Two weeks ago, I circulated the following quote to about 100 of my social media contacts. It is from Richard Florida’s recent article in the Atlantic magazine:
At bottom, a jobs strategy needs to start from a fundamental principle: That each and every human being is creative and that we can only grow, develop, and prosper by harnessing the full creativity of each of us. For the first time in history, future economic development requires further human development. This means develop a strategy to nurture creativity across the board – on the farm, in the factory, and in offices, shops, non-profits, and a full gamut of service class work, as well as within the creative class. Our future depends on it
Many of the recipients took time to acknowledge their strong agreement with the author’s point. If my small sample is any indication, there is a lot of interest in how we collectively create the environment and opportunity for people to make a difference.
The response from one young woman also revealed the frustration that emerges when local talent is not used. Her comments began by noting the recent news article in the Free Press advising that Travel Manitoba was awarding a contract to a Vancouver firm. She also referred to an earlier decision to use a New York firm to create the Province’s: “Spirited Energy” slogan. Her conclusion was that a creative young Winnipegger wishing to do business in the city should set up shop in Toronto! For those of us who want to make Winnipeg a “sticky” city — an attractive place to live, work and play — this is not what we want to hear.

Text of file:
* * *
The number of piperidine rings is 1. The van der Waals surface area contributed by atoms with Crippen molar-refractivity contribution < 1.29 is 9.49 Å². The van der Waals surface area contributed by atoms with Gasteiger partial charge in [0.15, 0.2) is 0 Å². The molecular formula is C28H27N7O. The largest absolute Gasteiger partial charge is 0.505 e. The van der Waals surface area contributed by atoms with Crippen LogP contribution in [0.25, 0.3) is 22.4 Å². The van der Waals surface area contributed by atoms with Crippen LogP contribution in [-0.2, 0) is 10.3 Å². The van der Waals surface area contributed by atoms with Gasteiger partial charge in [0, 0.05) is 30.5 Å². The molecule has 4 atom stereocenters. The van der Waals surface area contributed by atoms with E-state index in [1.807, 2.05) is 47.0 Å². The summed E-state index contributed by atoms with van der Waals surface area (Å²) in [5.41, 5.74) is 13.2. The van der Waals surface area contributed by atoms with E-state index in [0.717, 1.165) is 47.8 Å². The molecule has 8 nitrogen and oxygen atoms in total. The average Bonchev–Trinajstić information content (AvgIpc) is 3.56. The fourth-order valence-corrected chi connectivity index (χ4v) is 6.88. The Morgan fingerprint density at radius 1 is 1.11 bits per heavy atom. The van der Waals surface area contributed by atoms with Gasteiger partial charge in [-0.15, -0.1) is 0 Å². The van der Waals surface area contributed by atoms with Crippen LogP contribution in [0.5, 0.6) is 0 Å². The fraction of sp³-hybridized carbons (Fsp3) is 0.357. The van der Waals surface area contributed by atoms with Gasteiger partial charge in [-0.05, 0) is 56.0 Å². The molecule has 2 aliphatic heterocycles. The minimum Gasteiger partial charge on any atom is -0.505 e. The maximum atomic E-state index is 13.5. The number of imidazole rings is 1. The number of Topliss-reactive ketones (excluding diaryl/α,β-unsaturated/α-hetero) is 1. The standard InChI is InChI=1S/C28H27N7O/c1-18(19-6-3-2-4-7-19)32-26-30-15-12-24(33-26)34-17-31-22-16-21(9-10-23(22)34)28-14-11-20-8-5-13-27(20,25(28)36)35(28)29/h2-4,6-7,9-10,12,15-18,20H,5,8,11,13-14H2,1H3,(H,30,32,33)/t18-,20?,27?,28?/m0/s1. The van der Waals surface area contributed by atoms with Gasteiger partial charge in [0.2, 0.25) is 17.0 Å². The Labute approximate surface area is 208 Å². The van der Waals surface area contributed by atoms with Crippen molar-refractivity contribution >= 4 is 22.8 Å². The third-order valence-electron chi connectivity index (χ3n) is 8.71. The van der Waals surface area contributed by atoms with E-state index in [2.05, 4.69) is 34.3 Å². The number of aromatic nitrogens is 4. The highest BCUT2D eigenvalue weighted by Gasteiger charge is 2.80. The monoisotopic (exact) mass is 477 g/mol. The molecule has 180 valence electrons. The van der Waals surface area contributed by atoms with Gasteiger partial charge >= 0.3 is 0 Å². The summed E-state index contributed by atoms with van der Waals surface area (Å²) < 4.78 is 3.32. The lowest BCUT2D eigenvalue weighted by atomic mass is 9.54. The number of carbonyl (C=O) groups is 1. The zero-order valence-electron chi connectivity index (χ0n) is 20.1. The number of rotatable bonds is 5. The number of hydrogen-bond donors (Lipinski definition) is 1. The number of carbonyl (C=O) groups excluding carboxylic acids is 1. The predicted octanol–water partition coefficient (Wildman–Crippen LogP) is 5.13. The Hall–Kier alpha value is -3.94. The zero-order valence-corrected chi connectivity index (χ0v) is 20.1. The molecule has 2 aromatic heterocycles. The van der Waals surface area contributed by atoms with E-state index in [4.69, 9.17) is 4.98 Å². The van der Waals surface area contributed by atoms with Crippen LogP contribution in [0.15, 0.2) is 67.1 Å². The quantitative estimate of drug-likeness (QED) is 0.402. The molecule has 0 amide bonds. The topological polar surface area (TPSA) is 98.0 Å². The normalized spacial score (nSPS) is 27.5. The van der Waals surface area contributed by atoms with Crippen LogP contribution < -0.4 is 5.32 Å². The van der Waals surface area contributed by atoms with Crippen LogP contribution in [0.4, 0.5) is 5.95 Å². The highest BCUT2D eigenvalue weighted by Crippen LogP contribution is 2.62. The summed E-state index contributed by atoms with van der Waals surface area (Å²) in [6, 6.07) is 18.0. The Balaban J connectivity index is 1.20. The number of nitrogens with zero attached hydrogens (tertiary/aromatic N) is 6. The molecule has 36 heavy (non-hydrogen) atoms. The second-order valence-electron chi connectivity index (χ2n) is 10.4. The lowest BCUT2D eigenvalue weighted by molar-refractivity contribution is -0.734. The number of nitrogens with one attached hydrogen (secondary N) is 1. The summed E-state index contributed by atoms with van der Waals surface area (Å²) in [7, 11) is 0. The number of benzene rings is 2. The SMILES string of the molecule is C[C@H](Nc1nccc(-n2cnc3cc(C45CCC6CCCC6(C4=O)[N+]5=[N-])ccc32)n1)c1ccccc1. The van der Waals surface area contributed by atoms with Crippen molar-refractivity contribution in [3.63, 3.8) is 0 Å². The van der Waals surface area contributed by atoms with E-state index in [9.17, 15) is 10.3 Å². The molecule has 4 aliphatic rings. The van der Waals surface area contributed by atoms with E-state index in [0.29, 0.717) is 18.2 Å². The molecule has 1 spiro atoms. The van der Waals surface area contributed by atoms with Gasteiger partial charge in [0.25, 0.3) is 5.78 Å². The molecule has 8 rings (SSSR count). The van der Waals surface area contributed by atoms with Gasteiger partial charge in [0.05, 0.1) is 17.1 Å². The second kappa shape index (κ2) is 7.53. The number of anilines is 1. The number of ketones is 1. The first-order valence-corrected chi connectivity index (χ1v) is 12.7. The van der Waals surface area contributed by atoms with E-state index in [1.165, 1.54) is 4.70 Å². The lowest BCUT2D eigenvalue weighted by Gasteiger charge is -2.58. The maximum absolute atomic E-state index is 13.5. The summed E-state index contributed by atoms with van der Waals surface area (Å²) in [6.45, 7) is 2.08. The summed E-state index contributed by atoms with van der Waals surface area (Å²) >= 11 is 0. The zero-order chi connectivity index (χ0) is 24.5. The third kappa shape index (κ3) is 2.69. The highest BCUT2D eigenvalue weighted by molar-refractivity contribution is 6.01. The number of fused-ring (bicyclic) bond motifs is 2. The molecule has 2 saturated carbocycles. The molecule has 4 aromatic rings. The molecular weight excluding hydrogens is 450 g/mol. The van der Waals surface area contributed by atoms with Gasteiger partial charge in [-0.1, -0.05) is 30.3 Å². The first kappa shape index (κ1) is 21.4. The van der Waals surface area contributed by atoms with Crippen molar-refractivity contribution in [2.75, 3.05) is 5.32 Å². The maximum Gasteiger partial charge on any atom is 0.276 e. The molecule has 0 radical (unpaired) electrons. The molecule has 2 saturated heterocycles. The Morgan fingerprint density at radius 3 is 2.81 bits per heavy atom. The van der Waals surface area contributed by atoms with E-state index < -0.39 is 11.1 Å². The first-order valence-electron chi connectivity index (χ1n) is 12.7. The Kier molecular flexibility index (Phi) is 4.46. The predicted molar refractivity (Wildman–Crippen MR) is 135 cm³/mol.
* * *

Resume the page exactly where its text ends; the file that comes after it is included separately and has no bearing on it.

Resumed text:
Fortunately, others are having a different experience. For example, I recently attended the official opening of the Whiteshell River Bridge near Nutimik Lake. This remarkable cable-stayed span of almost 100 yards is part of the Border to Beaches Trail—a made-in-Manitoba section of the Trans-Canada Trail. Building a 370 km path from West Hawk Lake to Grand Beach demands the incredible imagination and dedication of countless volunteers. For me, this amazing bridge demonstrates just how creative Manitobans can be.
The Winnipeg Foundation supported 670 different charitable projects last year and many were creative ideas, from warming huts at the Forks to a complete re-make of Central Park. We know that building a sticky city requires this kind of innovation. But, as Richard Florida says, we have to support the creative spirit everywhere so everyone can share the opportunity to make a difference. If people are looking for a place where they can influence the quality of community life, let’s make Winnipeg the city to do it.
Care to comment on this blog? Send your remarks to comments.
*This post originally appeared in Rick’s blog, you can check it out here. To learn more about The Winnipeg Foundation click here.
Foundation Launches a New Blog
Winnipeg Foundation Blog is the Foundation’s second blog, featuring Foundation staff and guest bloggers sharing their perspectives on relevant charitable sector issues. We envision this blog as a community conversation – a new way to encourage your thoughts and comments on relevant and timely issues. Let us know what you think.
Click here to read the first blog entry.